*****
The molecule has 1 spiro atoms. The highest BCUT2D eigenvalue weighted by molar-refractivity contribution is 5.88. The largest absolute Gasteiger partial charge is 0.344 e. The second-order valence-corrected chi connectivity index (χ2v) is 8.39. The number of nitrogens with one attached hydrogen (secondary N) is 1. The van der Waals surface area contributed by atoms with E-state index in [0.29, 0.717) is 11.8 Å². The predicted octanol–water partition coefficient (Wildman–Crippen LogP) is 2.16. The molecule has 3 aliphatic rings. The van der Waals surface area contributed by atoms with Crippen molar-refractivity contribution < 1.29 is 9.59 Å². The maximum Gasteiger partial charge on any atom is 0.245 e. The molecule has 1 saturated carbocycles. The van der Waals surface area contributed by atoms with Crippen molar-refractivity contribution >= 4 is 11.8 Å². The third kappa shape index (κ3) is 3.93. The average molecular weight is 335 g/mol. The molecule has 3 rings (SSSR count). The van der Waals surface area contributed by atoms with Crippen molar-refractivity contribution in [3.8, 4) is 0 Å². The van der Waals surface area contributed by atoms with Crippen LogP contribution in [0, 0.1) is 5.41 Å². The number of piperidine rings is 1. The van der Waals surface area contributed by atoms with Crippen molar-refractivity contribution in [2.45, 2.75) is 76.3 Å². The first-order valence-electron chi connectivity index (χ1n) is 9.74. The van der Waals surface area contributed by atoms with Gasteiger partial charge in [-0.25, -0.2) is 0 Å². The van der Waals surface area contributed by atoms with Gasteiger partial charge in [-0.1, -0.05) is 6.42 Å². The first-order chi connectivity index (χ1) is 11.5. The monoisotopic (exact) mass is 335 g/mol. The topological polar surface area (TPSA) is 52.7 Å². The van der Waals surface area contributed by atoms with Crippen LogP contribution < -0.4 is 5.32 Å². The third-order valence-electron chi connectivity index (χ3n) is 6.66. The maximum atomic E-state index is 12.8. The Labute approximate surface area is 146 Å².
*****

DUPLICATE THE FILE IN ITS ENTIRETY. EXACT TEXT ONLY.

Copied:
The molecule has 1 spiro atoms. The highest BCUT2D eigenvalue weighted by molar-refractivity contribution is 5.88. The largest absolute Gasteiger partial charge is 0.344 e. The second-order valence-corrected chi connectivity index (χ2v) is 8.39. The number of nitrogens with one attached hydrogen (secondary N) is 1. The van der Waals surface area contributed by atoms with E-state index in [0.29, 0.717) is 11.8 Å². The predicted octanol–water partition coefficient (Wildman–Crippen LogP) is 2.16. The molecule has 3 aliphatic rings. The van der Waals surface area contributed by atoms with Crippen molar-refractivity contribution < 1.29 is 9.59 Å². The maximum Gasteiger partial charge on any atom is 0.245 e. The molecule has 1 saturated carbocycles. The van der Waals surface area contributed by atoms with Crippen molar-refractivity contribution >= 4 is 11.8 Å². The third kappa shape index (κ3) is 3.93. The average molecular weight is 335 g/mol. The molecule has 3 rings (SSSR count). The van der Waals surface area contributed by atoms with Crippen molar-refractivity contribution in [3.8, 4) is 0 Å². The van der Waals surface area contributed by atoms with Crippen LogP contribution in [0, 0.1) is 5.41 Å². The number of piperidine rings is 1. The van der Waals surface area contributed by atoms with Crippen molar-refractivity contribution in [2.45, 2.75) is 76.3 Å². The first-order valence-electron chi connectivity index (χ1n) is 9.74. The van der Waals surface area contributed by atoms with Gasteiger partial charge in [-0.25, -0.2) is 0 Å². The van der Waals surface area contributed by atoms with Gasteiger partial charge in [-0.1, -0.05) is 6.42 Å². The first-order chi connectivity index (χ1) is 11.5. The monoisotopic (exact) mass is 335 g/mol. The topological polar surface area (TPSA) is 52.7 Å². The van der Waals surface area contributed by atoms with Crippen LogP contribution < -0.4 is 5.32 Å². The third-order valence-electron chi connectivity index (χ3n) is 6.66. The maximum atomic E-state index is 12.8. The Labute approximate surface area is 146 Å².